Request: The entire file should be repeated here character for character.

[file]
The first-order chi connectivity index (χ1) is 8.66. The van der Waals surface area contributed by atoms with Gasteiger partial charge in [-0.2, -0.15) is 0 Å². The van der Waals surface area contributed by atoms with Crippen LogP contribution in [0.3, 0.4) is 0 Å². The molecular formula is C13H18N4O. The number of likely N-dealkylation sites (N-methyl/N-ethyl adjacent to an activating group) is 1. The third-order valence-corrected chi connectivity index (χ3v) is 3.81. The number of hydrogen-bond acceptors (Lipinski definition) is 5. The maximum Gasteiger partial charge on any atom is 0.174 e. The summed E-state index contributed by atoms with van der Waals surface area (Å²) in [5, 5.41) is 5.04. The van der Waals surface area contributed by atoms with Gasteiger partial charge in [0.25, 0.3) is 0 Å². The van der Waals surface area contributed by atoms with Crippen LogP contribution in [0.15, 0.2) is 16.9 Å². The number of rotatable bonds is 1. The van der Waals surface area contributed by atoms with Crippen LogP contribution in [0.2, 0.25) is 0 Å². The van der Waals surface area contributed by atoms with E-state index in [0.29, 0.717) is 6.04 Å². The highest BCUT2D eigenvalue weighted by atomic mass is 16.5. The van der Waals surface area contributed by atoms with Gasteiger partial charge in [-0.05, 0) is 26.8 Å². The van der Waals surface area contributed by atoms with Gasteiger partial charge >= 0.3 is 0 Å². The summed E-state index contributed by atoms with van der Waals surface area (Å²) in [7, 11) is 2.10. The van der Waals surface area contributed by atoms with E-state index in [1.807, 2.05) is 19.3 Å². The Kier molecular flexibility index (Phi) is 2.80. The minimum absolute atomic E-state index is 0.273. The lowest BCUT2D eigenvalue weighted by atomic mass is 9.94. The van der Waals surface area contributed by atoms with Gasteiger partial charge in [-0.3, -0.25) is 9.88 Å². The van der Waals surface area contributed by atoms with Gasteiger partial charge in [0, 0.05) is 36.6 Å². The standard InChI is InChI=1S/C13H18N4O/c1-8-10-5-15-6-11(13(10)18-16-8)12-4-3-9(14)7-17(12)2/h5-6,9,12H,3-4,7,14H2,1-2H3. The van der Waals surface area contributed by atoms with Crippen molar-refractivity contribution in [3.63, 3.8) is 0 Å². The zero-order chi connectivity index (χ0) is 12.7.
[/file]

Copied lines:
The first-order chi connectivity index (χ1) is 8.66. The van der Waals surface area contributed by atoms with Gasteiger partial charge in [-0.2, -0.15) is 0 Å². The van der Waals surface area contributed by atoms with Crippen LogP contribution in [0.3, 0.4) is 0 Å². The molecular formula is C13H18N4O. The number of likely N-dealkylation sites (N-methyl/N-ethyl adjacent to an activating group) is 1. The third-order valence-corrected chi connectivity index (χ3v) is 3.81. The number of hydrogen-bond acceptors (Lipinski definition) is 5. The maximum Gasteiger partial charge on any atom is 0.174 e. The summed E-state index contributed by atoms with van der Waals surface area (Å²) in [5, 5.41) is 5.04. The van der Waals surface area contributed by atoms with Gasteiger partial charge in [0.25, 0.3) is 0 Å². The van der Waals surface area contributed by atoms with Crippen LogP contribution in [0.15, 0.2) is 16.9 Å². The number of rotatable bonds is 1. The van der Waals surface area contributed by atoms with Crippen LogP contribution in [0.2, 0.25) is 0 Å². The van der Waals surface area contributed by atoms with E-state index in [0.29, 0.717) is 6.04 Å². The highest BCUT2D eigenvalue weighted by atomic mass is 16.5. The van der Waals surface area contributed by atoms with Gasteiger partial charge in [-0.05, 0) is 26.8 Å². The van der Waals surface area contributed by atoms with Gasteiger partial charge >= 0.3 is 0 Å². The summed E-state index contributed by atoms with van der Waals surface area (Å²) in [7, 11) is 2.10. The van der Waals surface area contributed by atoms with E-state index in [1.807, 2.05) is 19.3 Å². The Kier molecular flexibility index (Phi) is 2.80. The minimum absolute atomic E-state index is 0.273. The lowest BCUT2D eigenvalue weighted by atomic mass is 9.94. The van der Waals surface area contributed by atoms with Gasteiger partial charge in [-0.3, -0.25) is 9.88 Å². The van der Waals surface area contributed by atoms with Gasteiger partial charge in [0, 0.05) is 36.6 Å². The standard InChI is InChI=1S/C13H18N4O/c1-8-10-5-15-6-11(13(10)18-16-8)12-4-3-9(14)7-17(12)2/h5-6,9,12H,3-4,7,14H2,1-2H3. The van der Waals surface area contributed by atoms with Crippen molar-refractivity contribution in [3.63, 3.8) is 0 Å². The zero-order chi connectivity index (χ0) is 12.7.